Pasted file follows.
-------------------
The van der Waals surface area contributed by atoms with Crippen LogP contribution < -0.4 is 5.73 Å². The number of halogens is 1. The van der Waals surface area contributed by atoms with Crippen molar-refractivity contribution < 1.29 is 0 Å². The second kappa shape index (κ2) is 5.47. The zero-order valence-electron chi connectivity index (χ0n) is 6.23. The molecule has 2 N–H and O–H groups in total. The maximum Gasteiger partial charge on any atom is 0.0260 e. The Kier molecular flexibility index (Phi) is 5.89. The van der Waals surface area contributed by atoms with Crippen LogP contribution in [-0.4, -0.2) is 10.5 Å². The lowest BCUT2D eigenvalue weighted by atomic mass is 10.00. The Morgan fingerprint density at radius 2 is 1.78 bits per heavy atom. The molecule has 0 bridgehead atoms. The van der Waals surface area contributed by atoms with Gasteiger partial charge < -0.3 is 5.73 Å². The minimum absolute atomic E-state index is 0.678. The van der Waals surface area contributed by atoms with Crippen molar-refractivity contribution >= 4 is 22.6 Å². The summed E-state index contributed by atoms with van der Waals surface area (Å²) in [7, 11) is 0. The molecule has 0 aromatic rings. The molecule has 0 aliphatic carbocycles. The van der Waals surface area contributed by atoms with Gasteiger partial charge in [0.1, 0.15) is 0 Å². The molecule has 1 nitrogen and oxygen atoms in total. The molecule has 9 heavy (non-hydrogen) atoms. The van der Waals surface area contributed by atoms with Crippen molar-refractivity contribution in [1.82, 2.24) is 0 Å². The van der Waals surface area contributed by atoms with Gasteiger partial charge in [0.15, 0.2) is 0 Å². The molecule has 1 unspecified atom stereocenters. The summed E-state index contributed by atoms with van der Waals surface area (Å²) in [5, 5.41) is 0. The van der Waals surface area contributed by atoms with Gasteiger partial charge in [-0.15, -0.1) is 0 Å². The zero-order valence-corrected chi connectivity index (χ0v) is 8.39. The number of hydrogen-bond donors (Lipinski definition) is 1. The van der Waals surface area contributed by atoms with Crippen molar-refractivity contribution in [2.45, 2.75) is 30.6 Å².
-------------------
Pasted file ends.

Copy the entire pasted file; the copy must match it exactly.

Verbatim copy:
The van der Waals surface area contributed by atoms with Crippen LogP contribution < -0.4 is 5.73 Å². The number of halogens is 1. The van der Waals surface area contributed by atoms with Crippen molar-refractivity contribution < 1.29 is 0 Å². The second kappa shape index (κ2) is 5.47. The zero-order valence-electron chi connectivity index (χ0n) is 6.23. The molecule has 2 N–H and O–H groups in total. The maximum Gasteiger partial charge on any atom is 0.0260 e. The Kier molecular flexibility index (Phi) is 5.89. The van der Waals surface area contributed by atoms with Crippen LogP contribution in [-0.4, -0.2) is 10.5 Å². The lowest BCUT2D eigenvalue weighted by atomic mass is 10.00. The Morgan fingerprint density at radius 2 is 1.78 bits per heavy atom. The molecule has 0 bridgehead atoms. The van der Waals surface area contributed by atoms with Gasteiger partial charge < -0.3 is 5.73 Å². The minimum absolute atomic E-state index is 0.678. The van der Waals surface area contributed by atoms with Crippen molar-refractivity contribution >= 4 is 22.6 Å². The summed E-state index contributed by atoms with van der Waals surface area (Å²) in [7, 11) is 0. The molecule has 0 aromatic rings. The molecule has 0 aliphatic carbocycles. The van der Waals surface area contributed by atoms with Gasteiger partial charge in [0.1, 0.15) is 0 Å². The molecule has 1 nitrogen and oxygen atoms in total. The molecule has 9 heavy (non-hydrogen) atoms. The van der Waals surface area contributed by atoms with Crippen molar-refractivity contribution in [1.82, 2.24) is 0 Å². The van der Waals surface area contributed by atoms with Gasteiger partial charge in [0.15, 0.2) is 0 Å². The molecule has 1 unspecified atom stereocenters. The summed E-state index contributed by atoms with van der Waals surface area (Å²) in [5, 5.41) is 0. The van der Waals surface area contributed by atoms with Gasteiger partial charge in [-0.15, -0.1) is 0 Å². The zero-order valence-corrected chi connectivity index (χ0v) is 8.39. The number of hydrogen-bond donors (Lipinski definition) is 1. The van der Waals surface area contributed by atoms with Crippen molar-refractivity contribution in [2.45, 2.75) is 30.6 Å².